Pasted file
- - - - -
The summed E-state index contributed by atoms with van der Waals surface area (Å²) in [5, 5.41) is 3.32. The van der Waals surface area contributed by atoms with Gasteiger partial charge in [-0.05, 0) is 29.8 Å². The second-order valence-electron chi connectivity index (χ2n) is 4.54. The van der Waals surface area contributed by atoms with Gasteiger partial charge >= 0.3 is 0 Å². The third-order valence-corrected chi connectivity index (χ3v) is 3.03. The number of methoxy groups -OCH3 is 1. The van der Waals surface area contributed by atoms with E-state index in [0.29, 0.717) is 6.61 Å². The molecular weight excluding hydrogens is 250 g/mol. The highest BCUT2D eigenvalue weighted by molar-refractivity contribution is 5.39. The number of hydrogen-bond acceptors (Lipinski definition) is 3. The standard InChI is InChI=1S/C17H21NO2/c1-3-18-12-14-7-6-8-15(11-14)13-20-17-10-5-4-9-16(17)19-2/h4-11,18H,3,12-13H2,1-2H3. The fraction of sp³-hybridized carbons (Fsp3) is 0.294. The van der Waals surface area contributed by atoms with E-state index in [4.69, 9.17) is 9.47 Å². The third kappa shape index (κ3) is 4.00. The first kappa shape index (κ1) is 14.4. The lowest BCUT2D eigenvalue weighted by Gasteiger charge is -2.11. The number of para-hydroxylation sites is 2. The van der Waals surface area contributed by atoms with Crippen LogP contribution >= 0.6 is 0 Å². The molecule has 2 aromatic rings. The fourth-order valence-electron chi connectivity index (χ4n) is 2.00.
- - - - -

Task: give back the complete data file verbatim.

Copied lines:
The summed E-state index contributed by atoms with van der Waals surface area (Å²) in [5, 5.41) is 3.32. The van der Waals surface area contributed by atoms with Gasteiger partial charge in [-0.05, 0) is 29.8 Å². The second-order valence-electron chi connectivity index (χ2n) is 4.54. The van der Waals surface area contributed by atoms with Gasteiger partial charge >= 0.3 is 0 Å². The third-order valence-corrected chi connectivity index (χ3v) is 3.03. The number of methoxy groups -OCH3 is 1. The van der Waals surface area contributed by atoms with E-state index in [0.29, 0.717) is 6.61 Å². The molecular weight excluding hydrogens is 250 g/mol. The highest BCUT2D eigenvalue weighted by molar-refractivity contribution is 5.39. The number of hydrogen-bond acceptors (Lipinski definition) is 3. The standard InChI is InChI=1S/C17H21NO2/c1-3-18-12-14-7-6-8-15(11-14)13-20-17-10-5-4-9-16(17)19-2/h4-11,18H,3,12-13H2,1-2H3. The fraction of sp³-hybridized carbons (Fsp3) is 0.294. The van der Waals surface area contributed by atoms with E-state index in [4.69, 9.17) is 9.47 Å². The third kappa shape index (κ3) is 4.00. The first kappa shape index (κ1) is 14.4. The lowest BCUT2D eigenvalue weighted by Gasteiger charge is -2.11. The number of para-hydroxylation sites is 2. The van der Waals surface area contributed by atoms with Crippen LogP contribution >= 0.6 is 0 Å². The molecule has 2 aromatic rings. The fourth-order valence-electron chi connectivity index (χ4n) is 2.00.